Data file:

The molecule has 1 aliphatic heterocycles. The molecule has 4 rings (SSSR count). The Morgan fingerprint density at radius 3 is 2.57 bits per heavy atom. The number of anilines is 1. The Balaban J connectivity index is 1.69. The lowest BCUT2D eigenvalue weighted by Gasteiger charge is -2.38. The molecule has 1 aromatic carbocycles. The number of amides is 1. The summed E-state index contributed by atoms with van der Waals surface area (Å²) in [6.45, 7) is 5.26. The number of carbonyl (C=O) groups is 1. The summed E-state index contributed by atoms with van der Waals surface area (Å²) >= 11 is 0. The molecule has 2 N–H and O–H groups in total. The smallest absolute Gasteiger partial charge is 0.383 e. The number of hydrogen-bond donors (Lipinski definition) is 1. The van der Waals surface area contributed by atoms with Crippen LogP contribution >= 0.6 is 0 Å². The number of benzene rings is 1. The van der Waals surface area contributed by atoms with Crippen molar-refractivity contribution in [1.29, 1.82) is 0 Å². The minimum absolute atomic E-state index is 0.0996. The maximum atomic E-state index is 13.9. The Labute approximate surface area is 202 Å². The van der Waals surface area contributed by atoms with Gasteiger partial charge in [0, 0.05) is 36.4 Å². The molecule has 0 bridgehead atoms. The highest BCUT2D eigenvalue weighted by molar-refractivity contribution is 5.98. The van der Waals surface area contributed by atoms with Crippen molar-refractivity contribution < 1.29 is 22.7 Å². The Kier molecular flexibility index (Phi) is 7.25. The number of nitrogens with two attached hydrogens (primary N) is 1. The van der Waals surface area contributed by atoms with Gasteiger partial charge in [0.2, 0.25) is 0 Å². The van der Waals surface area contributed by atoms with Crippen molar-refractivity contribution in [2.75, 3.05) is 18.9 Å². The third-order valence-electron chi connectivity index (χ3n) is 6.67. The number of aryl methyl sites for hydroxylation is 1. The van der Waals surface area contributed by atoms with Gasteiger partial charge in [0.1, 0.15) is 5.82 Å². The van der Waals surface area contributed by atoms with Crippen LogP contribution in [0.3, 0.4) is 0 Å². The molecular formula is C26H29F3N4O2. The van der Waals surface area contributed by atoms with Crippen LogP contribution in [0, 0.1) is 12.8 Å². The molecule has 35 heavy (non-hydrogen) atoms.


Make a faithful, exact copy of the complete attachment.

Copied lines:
The molecule has 1 aliphatic heterocycles. The molecule has 4 rings (SSSR count). The Morgan fingerprint density at radius 3 is 2.57 bits per heavy atom. The number of anilines is 1. The Balaban J connectivity index is 1.69. The lowest BCUT2D eigenvalue weighted by Gasteiger charge is -2.38. The molecule has 1 aromatic carbocycles. The number of amides is 1. The summed E-state index contributed by atoms with van der Waals surface area (Å²) in [6.45, 7) is 5.26. The number of carbonyl (C=O) groups is 1. The summed E-state index contributed by atoms with van der Waals surface area (Å²) >= 11 is 0. The molecule has 2 N–H and O–H groups in total. The smallest absolute Gasteiger partial charge is 0.383 e. The number of hydrogen-bond donors (Lipinski definition) is 1. The van der Waals surface area contributed by atoms with Crippen LogP contribution >= 0.6 is 0 Å². The number of benzene rings is 1. The van der Waals surface area contributed by atoms with Crippen molar-refractivity contribution in [1.29, 1.82) is 0 Å². The minimum absolute atomic E-state index is 0.0996. The maximum atomic E-state index is 13.9. The Labute approximate surface area is 202 Å². The van der Waals surface area contributed by atoms with Gasteiger partial charge in [0, 0.05) is 36.4 Å². The molecule has 0 bridgehead atoms. The highest BCUT2D eigenvalue weighted by molar-refractivity contribution is 5.98. The van der Waals surface area contributed by atoms with Crippen molar-refractivity contribution < 1.29 is 22.7 Å². The Kier molecular flexibility index (Phi) is 7.25. The number of nitrogens with two attached hydrogens (primary N) is 1. The van der Waals surface area contributed by atoms with Gasteiger partial charge in [0.2, 0.25) is 0 Å². The van der Waals surface area contributed by atoms with Crippen molar-refractivity contribution in [2.75, 3.05) is 18.9 Å². The third-order valence-electron chi connectivity index (χ3n) is 6.67. The number of aryl methyl sites for hydroxylation is 1. The van der Waals surface area contributed by atoms with Gasteiger partial charge in [0.1, 0.15) is 5.82 Å². The van der Waals surface area contributed by atoms with Crippen LogP contribution in [0.3, 0.4) is 0 Å². The molecular formula is C26H29F3N4O2. The van der Waals surface area contributed by atoms with Crippen LogP contribution in [0, 0.1) is 12.8 Å². The molecule has 35 heavy (non-hydrogen) atoms.